SINGAPORE — A migrant worker diagnosed with COVID-19, who was found dead at a staircase landing in Khoo Teck Puat Hospital (KTPH) earlier this year, had recorded two messages about ending his life around an hour before the act.
A coroner’s court heard on Thursday (24 September) that, in one of the videos, Alagu Periyakaruppan had stated that the doctors said he had the virus and that he did not wish to stay alive.
According to a transcription submitted to the court, Alagu added that he was ready to lose his life and nobody had to do anything with it. He added in the video that he made the recording with a sober mind and and signed it off with his name.
Removed window pane beside hospital bed
Police investigations showed that Alagu, 46, had been admitted five days before his incident ,after he complained of headache and fever. He had been admitted into KTPH after being diagnosed with COVID-19 following a swab test.
The court heard that, on 23 April, it was likely that Alagu – who has a family in India – had removed the window pane beside the bed he was warded at, and squeezed through the gap.
Before the act, he had likely placed the glass panel of the window on the floor beside his bed, and left his black sneakers beside the window, an investigation officer told the State Coroner.
These were found by a staff nurse who had been doing rounds at about 6.15am. The nurse had heard a thud coming from Alagu’s cubicle and made a check, thinking that a patient had fallen onto the floor.
She saw another patient, who had just woken and sat on his bed, but Alagu was not in his bed. Upon seeing the items left by the patient, she informed a colleague and conducted a search for Alagu, but to no avail. She had also opened up the window to peer out but could not see Alagu.
Alagu’s mobile phone was found on his bed, after attempts were made to contact him. A senior patient relation associate on duty was then notified.
Likely fell from 7th floor to 3rd floor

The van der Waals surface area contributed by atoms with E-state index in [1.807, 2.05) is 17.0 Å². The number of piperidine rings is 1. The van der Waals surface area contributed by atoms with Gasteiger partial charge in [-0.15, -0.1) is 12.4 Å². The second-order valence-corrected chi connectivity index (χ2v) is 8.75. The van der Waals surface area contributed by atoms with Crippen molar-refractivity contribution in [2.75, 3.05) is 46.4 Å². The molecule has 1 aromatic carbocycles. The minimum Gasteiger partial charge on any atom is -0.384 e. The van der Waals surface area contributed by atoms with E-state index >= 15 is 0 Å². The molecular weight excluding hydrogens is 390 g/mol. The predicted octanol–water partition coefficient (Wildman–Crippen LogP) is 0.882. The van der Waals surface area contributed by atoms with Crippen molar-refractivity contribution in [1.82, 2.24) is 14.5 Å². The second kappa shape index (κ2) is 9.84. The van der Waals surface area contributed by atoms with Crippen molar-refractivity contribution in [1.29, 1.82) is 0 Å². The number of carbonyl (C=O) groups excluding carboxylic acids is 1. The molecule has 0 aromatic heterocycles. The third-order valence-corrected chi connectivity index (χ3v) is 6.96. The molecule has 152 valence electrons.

At around 7am, the associate found Alagu, dressed in his hospital gown, lying unresponsive in a supine position at the open air staircase landing at Level Three.
He immediately called for emergency medical assistance which attempted to resuscitate Alagu. No pulse or breathing was observed, and dried blood was seen around his mouth.
Despite resuscitation efforts, Alagu was pronounced dead at about 7.30am. Police were then notified.
Due to Alagu’s status as a COVID-19 patient, the staircase he was found at was sanitised before the police arrived. DNA swabs and fingerprints lifted on the window frame matched those of Alagu’s.
The two recordings, lasting 20 seconds and 27 seconds, were determined to have been made in the toilet of his ward.
The investigation officer said that it was possible that Alagu had used a metal hook, later found among his belongings in his bedside drawer, to remove the window pane. He could have then gone through the gap, measuring 28.7cm by 79.7cm, head first.
He likely fell from the seventh floor to the third floor.
Alagu had no known issues with his employment and had not made any complaints to his next of kin or colleagues. In fact, he had mentioned that he would be recovering in a few weeks time.
No exhibition of suicidal thought
A KTPH psychiatrist who headed a committee which investigated the incident found there was no lapse in clinical care. Alagu had not exhibited any suicidal thought, or behaviour and his act was not predictable or preventable. No medication that would induce depression of hallucination was administered to him during his hospital stay.
According to the staff who cared for Alagu, the worker was pleasant and helpful. He helped out during mealtimes by giving out meals to fellow patients, and had no behavioural problems.
During his time in the hospital, he did express worries about his financial future and his children in India, which was not uncommon among patients in similar situations.
Consultants who took care of Alagu said that he was making progress and had no complications. Alagu was actually on track to be transferred to a community isolation facility, said the KTPH psychiatrist.
During Thursday’s hearing, Alagu’s nephew Veerappan Meenakshi Sundaram requested for his uncle’s mobile phone to be returned, and his death certificate to be sent back to India.
Speaking through an interpreter, the nephew said, “The deceased had three children, the eldest studying Class 2 in Indian standard, second child in Class 7, and the youngest has yet to be admitted to school. The death certificate would also be helpful when it comes to insurance applications and claims.”
State Coroner Kamala Ponnampalam said that findings into Alagu's death will be delivered on Friday.
If you have thoughts of suicide or are feeling distressed, you can call SOS' 24-hour hotline at 1800 221 4444. You can also email email@example.com.
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